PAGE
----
The complaint in this case alleges in substance the following facts: At divers times between January 3d 1898, and February 7th, 1902, the selectmen of the plaintiff borrowed from the Southport National Bank various sums of money, aggregating nearly $60,000. When each separate amount was so borrowed, said selectmen executed and delivered to said bank an instrument in writing, purporting to be the negotiable promissory note of the plaintiff, for the amount then borrowed, payable to said bank or order, at five per cent. per annum. Twenty of such instruments were thus given. The plaintiff never authorized its selectmen to execute or deliver any of said instruments. On divers days before July 15th, 1902, said selectmen paid to said bank divers sums of money belonging to the plaintiff, in amount equal to the face value of all said instruments, and interest thereon to date of such payment; and said bank received said money in satisfaction and extinguishment of all said instruments, and of the indebtedness represented by them. At the time of such payments the bank represented to said selectmen that it was the holder of, and then had in its possession, all of said instruments, and promised to cancel and deliver the same to said selectmen, but it never did so. The selectmen believed said representation to be true, and made said payments in reliance upon such representation and promise. The Connecticut National Bank, claiming to be the bona fide holder for value, by indorsement from said Southport National Bank, of three of said instruments, and that the same are valid negotiable promissory notes of the plaintiff in its hands, has demanded payment thereof from the plaintiff, and has brought suit therefor against the plaintiff. Under similar claims the Peoples Savings Bank asserts title to ten of said instruments; the City Savings Bank asserts title to five of them; and the Bridgeport Savings Bank asserts title to one of them; and each of said banks has demanded payment of the plaintiff of said instruments held by it, and has each brought suit separately against the plaintiff therefor. Of said claims of all of said banks, the plaintiff "has not sufficient information to form a belief"; and of all of them the plaintiff, prior to May 1st, 1903, had no notice or knowledge. The Southport National Bank claims to be the holder of one of said instruments, and has refused to give it up, although the plaintiff is entitled to and has demanded the same.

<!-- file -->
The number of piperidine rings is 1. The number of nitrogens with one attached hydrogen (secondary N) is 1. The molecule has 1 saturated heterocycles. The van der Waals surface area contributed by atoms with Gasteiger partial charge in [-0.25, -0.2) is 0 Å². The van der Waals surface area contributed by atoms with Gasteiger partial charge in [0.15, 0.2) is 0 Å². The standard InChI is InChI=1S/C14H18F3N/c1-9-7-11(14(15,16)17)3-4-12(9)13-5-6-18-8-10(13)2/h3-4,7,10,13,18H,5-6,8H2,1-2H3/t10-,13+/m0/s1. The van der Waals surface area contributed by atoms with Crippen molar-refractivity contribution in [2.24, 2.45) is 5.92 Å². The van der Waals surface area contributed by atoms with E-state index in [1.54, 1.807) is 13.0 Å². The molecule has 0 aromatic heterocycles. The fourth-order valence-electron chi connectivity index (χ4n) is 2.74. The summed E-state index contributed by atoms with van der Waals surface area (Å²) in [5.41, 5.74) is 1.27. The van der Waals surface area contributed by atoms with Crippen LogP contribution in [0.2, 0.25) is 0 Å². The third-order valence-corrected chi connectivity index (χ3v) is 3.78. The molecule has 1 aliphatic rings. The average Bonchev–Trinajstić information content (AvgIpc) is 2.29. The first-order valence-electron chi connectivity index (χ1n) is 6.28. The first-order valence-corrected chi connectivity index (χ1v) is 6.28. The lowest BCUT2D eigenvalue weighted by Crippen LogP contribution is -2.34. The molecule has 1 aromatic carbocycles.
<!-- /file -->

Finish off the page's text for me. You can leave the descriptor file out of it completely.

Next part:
The plaintiff is informed and believes that interest upon all of said instruments, other than that held by the Southport National Bank and its receiver, has been paid by said Southport National Bank up to January 1st, 1903; and that said bank has made indorsements upon the one note held by it, purporting to be indorsements of payments of interest thereon to January 1st, 1903; but in fact no interest payments have been made upon any of said instruments by the plaintiff, or by its selectmen, since the payment made by said selectmen as hereinbefore stated. On or before May 20th, 1903, said Southport National Bank became insolvent, and the defendant Ellis S. Pepper was duly appointed and qualified as the receiver thereof. In August, 1903, "a claim in behalf of the plaintiff for the sum of $57,500, being the aggregate amount of the sums named" in said twenty written instruments, "together with interest thereon, was presented to said receiver," and was subsequently by him disallowed. Such, in substance, are the material facts alleged in the complaint.